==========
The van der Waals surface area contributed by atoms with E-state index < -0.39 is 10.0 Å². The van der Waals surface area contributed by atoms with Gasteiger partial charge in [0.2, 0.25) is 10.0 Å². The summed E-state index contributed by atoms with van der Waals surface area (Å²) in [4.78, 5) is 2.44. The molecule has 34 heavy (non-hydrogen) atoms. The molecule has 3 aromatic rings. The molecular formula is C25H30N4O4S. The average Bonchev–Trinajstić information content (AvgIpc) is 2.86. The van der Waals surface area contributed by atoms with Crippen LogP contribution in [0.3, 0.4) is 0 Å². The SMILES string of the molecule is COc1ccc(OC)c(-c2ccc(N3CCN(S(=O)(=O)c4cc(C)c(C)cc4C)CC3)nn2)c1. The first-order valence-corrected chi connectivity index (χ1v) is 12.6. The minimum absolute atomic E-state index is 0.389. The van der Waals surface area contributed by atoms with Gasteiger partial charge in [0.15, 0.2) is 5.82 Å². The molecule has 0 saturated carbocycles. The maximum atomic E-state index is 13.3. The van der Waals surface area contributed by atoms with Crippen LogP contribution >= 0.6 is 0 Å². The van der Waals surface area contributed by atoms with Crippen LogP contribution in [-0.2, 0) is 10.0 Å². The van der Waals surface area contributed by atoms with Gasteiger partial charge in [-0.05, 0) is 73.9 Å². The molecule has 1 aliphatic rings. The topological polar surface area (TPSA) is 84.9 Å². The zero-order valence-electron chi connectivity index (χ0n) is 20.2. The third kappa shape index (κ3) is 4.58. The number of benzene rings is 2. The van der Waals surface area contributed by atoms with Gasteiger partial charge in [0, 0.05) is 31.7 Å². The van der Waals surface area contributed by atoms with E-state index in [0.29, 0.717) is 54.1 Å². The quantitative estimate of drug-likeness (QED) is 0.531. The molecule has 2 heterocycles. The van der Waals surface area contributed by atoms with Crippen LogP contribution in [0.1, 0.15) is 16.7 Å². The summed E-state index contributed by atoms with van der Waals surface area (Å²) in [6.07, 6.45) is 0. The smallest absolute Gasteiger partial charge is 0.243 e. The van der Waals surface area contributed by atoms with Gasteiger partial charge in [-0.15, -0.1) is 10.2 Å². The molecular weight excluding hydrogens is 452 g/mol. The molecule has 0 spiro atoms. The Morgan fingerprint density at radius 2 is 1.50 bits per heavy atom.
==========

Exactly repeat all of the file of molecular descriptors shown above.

The van der Waals surface area contributed by atoms with E-state index < -0.39 is 10.0 Å². The van der Waals surface area contributed by atoms with Gasteiger partial charge in [0.2, 0.25) is 10.0 Å². The summed E-state index contributed by atoms with van der Waals surface area (Å²) in [4.78, 5) is 2.44. The molecule has 34 heavy (non-hydrogen) atoms. The molecule has 3 aromatic rings. The molecular formula is C25H30N4O4S. The average Bonchev–Trinajstić information content (AvgIpc) is 2.86. The van der Waals surface area contributed by atoms with Crippen LogP contribution in [0.3, 0.4) is 0 Å². The SMILES string of the molecule is COc1ccc(OC)c(-c2ccc(N3CCN(S(=O)(=O)c4cc(C)c(C)cc4C)CC3)nn2)c1. The first-order valence-corrected chi connectivity index (χ1v) is 12.6. The minimum absolute atomic E-state index is 0.389. The van der Waals surface area contributed by atoms with Gasteiger partial charge in [0.15, 0.2) is 5.82 Å². The molecule has 0 saturated carbocycles. The maximum atomic E-state index is 13.3. The van der Waals surface area contributed by atoms with Crippen LogP contribution >= 0.6 is 0 Å². The van der Waals surface area contributed by atoms with Crippen LogP contribution in [-0.2, 0) is 10.0 Å². The van der Waals surface area contributed by atoms with Gasteiger partial charge in [-0.05, 0) is 73.9 Å². The molecule has 1 aliphatic rings. The topological polar surface area (TPSA) is 84.9 Å². The zero-order valence-electron chi connectivity index (χ0n) is 20.2. The third kappa shape index (κ3) is 4.58. The number of benzene rings is 2. The van der Waals surface area contributed by atoms with Gasteiger partial charge in [0, 0.05) is 31.7 Å². The van der Waals surface area contributed by atoms with E-state index in [0.29, 0.717) is 54.1 Å². The quantitative estimate of drug-likeness (QED) is 0.531. The molecule has 2 heterocycles. The van der Waals surface area contributed by atoms with Crippen LogP contribution in [0.1, 0.15) is 16.7 Å². The summed E-state index contributed by atoms with van der Waals surface area (Å²) in [6.07, 6.45) is 0. The smallest absolute Gasteiger partial charge is 0.243 e. The van der Waals surface area contributed by atoms with Gasteiger partial charge in [-0.15, -0.1) is 10.2 Å². The molecular weight excluding hydrogens is 452 g/mol. The molecule has 0 spiro atoms. The Morgan fingerprint density at radius 2 is 1.50 bits per heavy atom.